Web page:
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Meal kits make a comeback

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They are convenient and ease the burden of shopping.

After years of ups and downs, the meal kit business is making a strong comeback in the age of coronavirus, reports the Wall Street Journal. Because of the pandemic, most people are at home and avoiding stores, but they need to cook something for dinner, and what could be more convenient than a box of pre-apportioned fresh ingredients that arrive at the door? Seeing the success of companies like Blue Apron and Sun Basket, it’s easy to see why restaurants are getting in on the action, too.

Formerly considered a fad, meal kits have seen demand increase. Blue Apron is producing more kits and limiting the variety of its menu. Some producers are putting new customers on wait lists and simplifying ingredients.

U.S. customers spent around $100 million on meal kits at retail stores in the four weeks ended April 11, nearly double that period a year prior, according to Nielsen. Sales in December and January, before the pandemic, had declined compared with a year earlier. Online meal-kit sales grew 63% in the week ended April 15 from the previous year’s period, according to an analysis of transactions by Earnest Research.

Chick-fil-A, Shake Shack and Taco Bell are adding meal kits to delivery menus, too, as they seek to bolster sales lost to the pandemic. Panera Bread, which recently introduced grocery sales at its 2,200 stores, plans to start selling make-your-own salad and sandwich kits by the end of May. “I definitely see an opportunity with meal kits in the future,” said Niren Chaudhary, chief executive.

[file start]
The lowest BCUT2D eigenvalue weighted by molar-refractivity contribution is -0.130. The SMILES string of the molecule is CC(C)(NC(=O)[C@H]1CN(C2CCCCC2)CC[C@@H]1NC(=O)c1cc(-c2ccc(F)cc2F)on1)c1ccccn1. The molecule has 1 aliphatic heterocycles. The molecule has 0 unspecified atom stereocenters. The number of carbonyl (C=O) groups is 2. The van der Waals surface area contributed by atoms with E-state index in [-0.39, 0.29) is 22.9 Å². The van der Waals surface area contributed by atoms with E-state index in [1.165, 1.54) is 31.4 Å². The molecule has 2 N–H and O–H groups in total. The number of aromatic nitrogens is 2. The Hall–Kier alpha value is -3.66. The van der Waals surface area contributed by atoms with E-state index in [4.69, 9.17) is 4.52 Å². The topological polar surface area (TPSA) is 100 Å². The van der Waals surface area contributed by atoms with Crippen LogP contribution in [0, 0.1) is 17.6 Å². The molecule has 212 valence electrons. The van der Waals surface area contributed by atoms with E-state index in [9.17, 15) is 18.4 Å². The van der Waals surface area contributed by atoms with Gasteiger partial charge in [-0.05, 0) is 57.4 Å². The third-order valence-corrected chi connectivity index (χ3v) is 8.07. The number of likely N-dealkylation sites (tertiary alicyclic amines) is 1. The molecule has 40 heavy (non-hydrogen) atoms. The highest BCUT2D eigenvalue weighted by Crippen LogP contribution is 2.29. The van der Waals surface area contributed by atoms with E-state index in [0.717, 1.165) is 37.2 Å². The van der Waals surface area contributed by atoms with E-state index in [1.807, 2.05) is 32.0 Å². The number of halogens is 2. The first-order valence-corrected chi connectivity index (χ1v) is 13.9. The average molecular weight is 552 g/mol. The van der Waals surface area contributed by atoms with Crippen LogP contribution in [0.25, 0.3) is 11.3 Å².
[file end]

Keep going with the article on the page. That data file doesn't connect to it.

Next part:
Denny’s, the family-dining chain, said last week that it would sell takeaway kits for making meals at home, including bacon, eggs and biscuits, and Chick-fil-A is releasing chicken dinner kits for delivery or pickup next week.

Shake Shack, the New York-based burger chain, is selling kits of beef patties, sauce, cheese and buns to make eight of its burgers for $49. The chain’s same-store sales plummeted 29% in March compared with last year.

On May 1, Taco Bell began selling “At Home Taco Bar” kits via delivery and its drive-thru service for a limited time. Each kits sells for $25 in the mainland U.S. and contains flour tortillas, crunchy taco shells, nacho chips, seasoned beef, shredded lettuce and nacho cheese sauce to serve six people, CNN reports.

“It’s been a test of the entire food system,” Blue Apron’s Kozlowski said of the pandemic.

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